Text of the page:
Upon his return from London, Mr. Carter stated that Israel has a special relationship with the U.S. entitling it to special treatment in the arms sales policy he was developing. This assurance came after a series of negative decisions regarding arms sales to Israel that were viewed in Jerusalem with growing concern. In an effort to alleviate such fears, the President also said that there should not be any doubt about the U.S. commitment "to protect the right of Israel to exist, to exist permanently, and to exist in peace." Excerpts:
Q: Mr. President, do you think that Israel should accept the Palestinian homeland if the Palestinians or PLO accept the fact of Israel? And also, as a result of your talks today, are you persuaded that we should share arms technology and co-production with Israel?
A: The answer to both those questions is yes. I don't think that there can be any reasonable hope for a settlement of the Middle Eastern question, which has been extant now on a continuing basis now for more than 29 years, without a homeland for the Palestinians. The exact definition of what that homeland might be, the degree of independence of the Palestinian entity, its relationship with Jordan, or perhaps Syria and others, the geographical boundaries of it, all have to be worked out by the parties involved. But for the Palestinians to have a homeland and for the refugee question to be resolved, is obviously of crucial importance.
We have a special relationship with Israel. It's absolutely crucial that no one in our country or around the world ever doubt that our number one commitment in the Middle East is to protect the right of Israel to exist, to exist in peace. It's a special relationship.
Although I've met with the leaders of Egypt, Syria, Jordan, and had long hours of discussion, I never found any of those Arab leaders who objected to that special commitment of ours to the protection of the integrity of Israel.
And obviously, part of that is to make sure that Israel has adequate means to protect themselves without military involvement of the United States. I have no objection about this arrangement. I'm proud of it. And it will be permanent as long as I'm in office.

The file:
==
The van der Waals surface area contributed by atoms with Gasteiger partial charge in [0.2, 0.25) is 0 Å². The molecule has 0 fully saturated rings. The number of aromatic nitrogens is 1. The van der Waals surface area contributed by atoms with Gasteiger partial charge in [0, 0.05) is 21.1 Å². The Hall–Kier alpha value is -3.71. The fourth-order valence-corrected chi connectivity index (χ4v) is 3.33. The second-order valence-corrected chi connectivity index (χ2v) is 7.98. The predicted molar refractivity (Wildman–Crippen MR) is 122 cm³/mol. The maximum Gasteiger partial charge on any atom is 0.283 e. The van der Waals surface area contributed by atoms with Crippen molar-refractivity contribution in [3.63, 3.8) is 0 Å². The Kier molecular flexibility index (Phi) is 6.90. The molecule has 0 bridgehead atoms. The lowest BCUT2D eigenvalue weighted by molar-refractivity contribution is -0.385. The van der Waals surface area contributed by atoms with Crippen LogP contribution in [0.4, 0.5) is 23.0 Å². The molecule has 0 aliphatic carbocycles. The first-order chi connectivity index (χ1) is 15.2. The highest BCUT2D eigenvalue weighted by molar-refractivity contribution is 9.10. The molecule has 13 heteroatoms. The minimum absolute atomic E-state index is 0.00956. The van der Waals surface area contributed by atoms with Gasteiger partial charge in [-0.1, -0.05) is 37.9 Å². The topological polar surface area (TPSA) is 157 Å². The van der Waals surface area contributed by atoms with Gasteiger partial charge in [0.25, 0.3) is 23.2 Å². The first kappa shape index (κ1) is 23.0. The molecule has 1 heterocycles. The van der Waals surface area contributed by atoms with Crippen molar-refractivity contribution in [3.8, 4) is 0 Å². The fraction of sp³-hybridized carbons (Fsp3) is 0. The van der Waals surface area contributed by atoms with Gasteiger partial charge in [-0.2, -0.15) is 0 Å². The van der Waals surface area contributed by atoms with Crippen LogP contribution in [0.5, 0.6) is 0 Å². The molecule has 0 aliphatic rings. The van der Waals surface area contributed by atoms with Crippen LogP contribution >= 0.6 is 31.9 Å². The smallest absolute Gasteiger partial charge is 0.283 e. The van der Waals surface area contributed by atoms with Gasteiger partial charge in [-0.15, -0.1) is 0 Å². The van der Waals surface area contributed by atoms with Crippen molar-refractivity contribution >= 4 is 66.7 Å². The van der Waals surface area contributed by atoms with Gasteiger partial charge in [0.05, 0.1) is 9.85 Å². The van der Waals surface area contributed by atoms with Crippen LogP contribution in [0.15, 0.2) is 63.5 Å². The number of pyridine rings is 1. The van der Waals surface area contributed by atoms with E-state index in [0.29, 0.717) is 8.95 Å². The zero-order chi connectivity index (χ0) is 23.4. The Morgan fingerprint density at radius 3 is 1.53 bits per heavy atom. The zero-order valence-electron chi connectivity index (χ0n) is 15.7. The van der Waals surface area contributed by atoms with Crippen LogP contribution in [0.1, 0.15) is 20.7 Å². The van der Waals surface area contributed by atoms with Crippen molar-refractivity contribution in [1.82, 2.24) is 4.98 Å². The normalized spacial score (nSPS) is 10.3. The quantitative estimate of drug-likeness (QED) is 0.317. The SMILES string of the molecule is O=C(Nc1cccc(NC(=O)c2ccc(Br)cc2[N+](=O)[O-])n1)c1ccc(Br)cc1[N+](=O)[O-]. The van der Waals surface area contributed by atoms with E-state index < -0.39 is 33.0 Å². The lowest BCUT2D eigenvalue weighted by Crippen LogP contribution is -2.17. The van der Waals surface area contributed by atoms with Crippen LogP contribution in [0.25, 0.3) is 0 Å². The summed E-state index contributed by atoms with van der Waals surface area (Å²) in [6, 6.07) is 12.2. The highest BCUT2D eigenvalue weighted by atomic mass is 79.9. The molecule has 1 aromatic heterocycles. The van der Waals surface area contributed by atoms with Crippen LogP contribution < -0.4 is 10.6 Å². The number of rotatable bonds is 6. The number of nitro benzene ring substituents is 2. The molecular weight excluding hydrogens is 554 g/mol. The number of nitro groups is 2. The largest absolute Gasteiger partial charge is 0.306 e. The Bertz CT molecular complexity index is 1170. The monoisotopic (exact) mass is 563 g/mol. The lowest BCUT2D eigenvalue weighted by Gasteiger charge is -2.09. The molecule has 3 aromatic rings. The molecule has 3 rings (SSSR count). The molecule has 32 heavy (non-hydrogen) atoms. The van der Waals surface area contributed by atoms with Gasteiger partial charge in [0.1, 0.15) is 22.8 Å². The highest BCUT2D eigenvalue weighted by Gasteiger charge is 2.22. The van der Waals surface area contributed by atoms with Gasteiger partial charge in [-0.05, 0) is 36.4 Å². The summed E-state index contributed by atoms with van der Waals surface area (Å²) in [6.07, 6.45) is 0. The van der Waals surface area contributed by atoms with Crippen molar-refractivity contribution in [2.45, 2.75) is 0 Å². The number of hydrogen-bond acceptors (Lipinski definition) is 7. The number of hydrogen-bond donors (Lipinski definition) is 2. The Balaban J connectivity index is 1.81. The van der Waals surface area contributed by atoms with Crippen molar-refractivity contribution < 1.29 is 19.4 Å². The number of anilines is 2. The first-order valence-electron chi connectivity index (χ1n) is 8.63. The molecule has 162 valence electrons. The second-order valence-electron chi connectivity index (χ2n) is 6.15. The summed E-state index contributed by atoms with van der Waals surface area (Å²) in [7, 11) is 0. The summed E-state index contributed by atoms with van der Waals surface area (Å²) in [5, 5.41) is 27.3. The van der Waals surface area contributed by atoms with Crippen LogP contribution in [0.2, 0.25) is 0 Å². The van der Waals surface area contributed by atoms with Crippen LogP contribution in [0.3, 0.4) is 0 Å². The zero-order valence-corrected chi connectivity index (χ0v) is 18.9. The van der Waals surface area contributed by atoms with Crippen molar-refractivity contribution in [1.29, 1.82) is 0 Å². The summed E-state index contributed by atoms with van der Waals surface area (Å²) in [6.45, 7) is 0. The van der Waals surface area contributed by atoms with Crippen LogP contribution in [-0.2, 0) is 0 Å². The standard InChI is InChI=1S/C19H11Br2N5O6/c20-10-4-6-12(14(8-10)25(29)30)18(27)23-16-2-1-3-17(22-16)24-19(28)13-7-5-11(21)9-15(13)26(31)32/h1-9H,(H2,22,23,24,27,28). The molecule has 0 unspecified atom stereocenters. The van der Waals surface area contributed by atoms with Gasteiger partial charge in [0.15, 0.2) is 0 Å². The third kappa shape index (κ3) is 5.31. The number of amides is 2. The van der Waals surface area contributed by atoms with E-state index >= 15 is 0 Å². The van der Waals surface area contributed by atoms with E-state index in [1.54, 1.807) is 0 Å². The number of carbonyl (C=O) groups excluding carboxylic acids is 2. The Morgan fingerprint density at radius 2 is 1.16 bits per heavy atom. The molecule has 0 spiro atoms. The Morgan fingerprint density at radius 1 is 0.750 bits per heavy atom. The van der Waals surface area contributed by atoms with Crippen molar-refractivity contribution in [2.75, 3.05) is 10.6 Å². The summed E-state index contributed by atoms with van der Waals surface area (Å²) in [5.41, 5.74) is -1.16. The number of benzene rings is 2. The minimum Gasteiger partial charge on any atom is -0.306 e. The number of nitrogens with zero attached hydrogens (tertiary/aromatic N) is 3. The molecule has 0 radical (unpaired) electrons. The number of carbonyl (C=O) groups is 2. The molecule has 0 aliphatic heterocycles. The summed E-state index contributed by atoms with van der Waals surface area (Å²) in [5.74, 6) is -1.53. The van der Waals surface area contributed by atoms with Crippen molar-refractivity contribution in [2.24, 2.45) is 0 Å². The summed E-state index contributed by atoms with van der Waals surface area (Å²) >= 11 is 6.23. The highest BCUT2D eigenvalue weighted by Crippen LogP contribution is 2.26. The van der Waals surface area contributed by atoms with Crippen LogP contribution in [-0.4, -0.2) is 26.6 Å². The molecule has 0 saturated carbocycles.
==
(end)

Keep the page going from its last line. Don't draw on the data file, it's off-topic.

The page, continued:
Q: May I get back briefly to Helen's question? It seemed to us, traveling with you, that you and the people in your party were a bit more upbeat on the question of the Middle East this week than perhaps a couple weeks ago after the Hussein visit. I just wonder, do you have indications now that the Palestinians are ready to recognize the right of Israel to exist? And also, do you have - in reference to the question Helen brought up - do you have some indication that Israel is ready to recognize the need for a Palestinian homeland?
A: We have had no contact with the Palestinians, with PLO. But I have concluded meetings with the Prime Minister of Israel, the President of Egypt, the President of Syria, and the King of Jordan. At the conclusion of this series of meetings, I feel better than I did before. At the end of the Hussein meeting my own hopes were improved.
I don't want to mislead anyone. The chances for Middle Eastern peace are still very much in doubt. We have a long way to go. But I do believe that there's a chance that the Palestinians might make moves to recognize the right of Israel to exist. And if-so, this would remove one of the major obstacles toward further progress.
Our Government, before I became President, promised the Israeli government that we would not recognize the PLO by direct conversations or negotiations, as long as the PLO continued to espouse the commitment that Israel had to be destroyed.
I would like to see this resolved. There's a chance that it will be done. We are trying to add our efforts to bring this about. But I have no assurance that it will be accomplished.